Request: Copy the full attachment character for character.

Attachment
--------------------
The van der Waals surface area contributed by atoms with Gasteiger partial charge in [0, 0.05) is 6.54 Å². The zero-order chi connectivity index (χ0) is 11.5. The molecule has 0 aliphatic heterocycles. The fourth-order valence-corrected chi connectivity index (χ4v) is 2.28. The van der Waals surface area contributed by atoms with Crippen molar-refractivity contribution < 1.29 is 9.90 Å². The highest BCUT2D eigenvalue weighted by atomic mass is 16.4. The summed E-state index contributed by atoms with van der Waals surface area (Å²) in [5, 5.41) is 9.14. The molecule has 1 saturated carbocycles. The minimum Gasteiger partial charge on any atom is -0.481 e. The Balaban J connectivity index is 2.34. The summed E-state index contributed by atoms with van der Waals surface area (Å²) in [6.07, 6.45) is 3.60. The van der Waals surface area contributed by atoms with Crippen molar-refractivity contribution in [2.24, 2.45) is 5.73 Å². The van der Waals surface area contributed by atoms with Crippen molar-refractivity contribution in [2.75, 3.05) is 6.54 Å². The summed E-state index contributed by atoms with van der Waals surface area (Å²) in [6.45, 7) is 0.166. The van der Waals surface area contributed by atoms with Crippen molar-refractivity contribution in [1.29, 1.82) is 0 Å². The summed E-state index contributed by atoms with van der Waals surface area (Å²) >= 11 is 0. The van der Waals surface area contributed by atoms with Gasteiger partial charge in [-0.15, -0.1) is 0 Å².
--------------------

The van der Waals surface area contributed by atoms with Gasteiger partial charge in [0, 0.05) is 6.54 Å². The zero-order chi connectivity index (χ0) is 11.5. The molecule has 0 aliphatic heterocycles. The fourth-order valence-corrected chi connectivity index (χ4v) is 2.28. The van der Waals surface area contributed by atoms with Crippen molar-refractivity contribution < 1.29 is 9.90 Å². The highest BCUT2D eigenvalue weighted by atomic mass is 16.4. The summed E-state index contributed by atoms with van der Waals surface area (Å²) in [5, 5.41) is 9.14. The molecule has 1 saturated carbocycles. The minimum Gasteiger partial charge on any atom is -0.481 e. The Balaban J connectivity index is 2.34. The summed E-state index contributed by atoms with van der Waals surface area (Å²) in [6.07, 6.45) is 3.60. The van der Waals surface area contributed by atoms with Crippen molar-refractivity contribution in [2.24, 2.45) is 5.73 Å². The van der Waals surface area contributed by atoms with Crippen molar-refractivity contribution in [2.75, 3.05) is 6.54 Å². The summed E-state index contributed by atoms with van der Waals surface area (Å²) in [6.45, 7) is 0.166. The van der Waals surface area contributed by atoms with Crippen molar-refractivity contribution in [1.29, 1.82) is 0 Å². The summed E-state index contributed by atoms with van der Waals surface area (Å²) >= 11 is 0. The van der Waals surface area contributed by atoms with Gasteiger partial charge in [-0.15, -0.1) is 0 Å².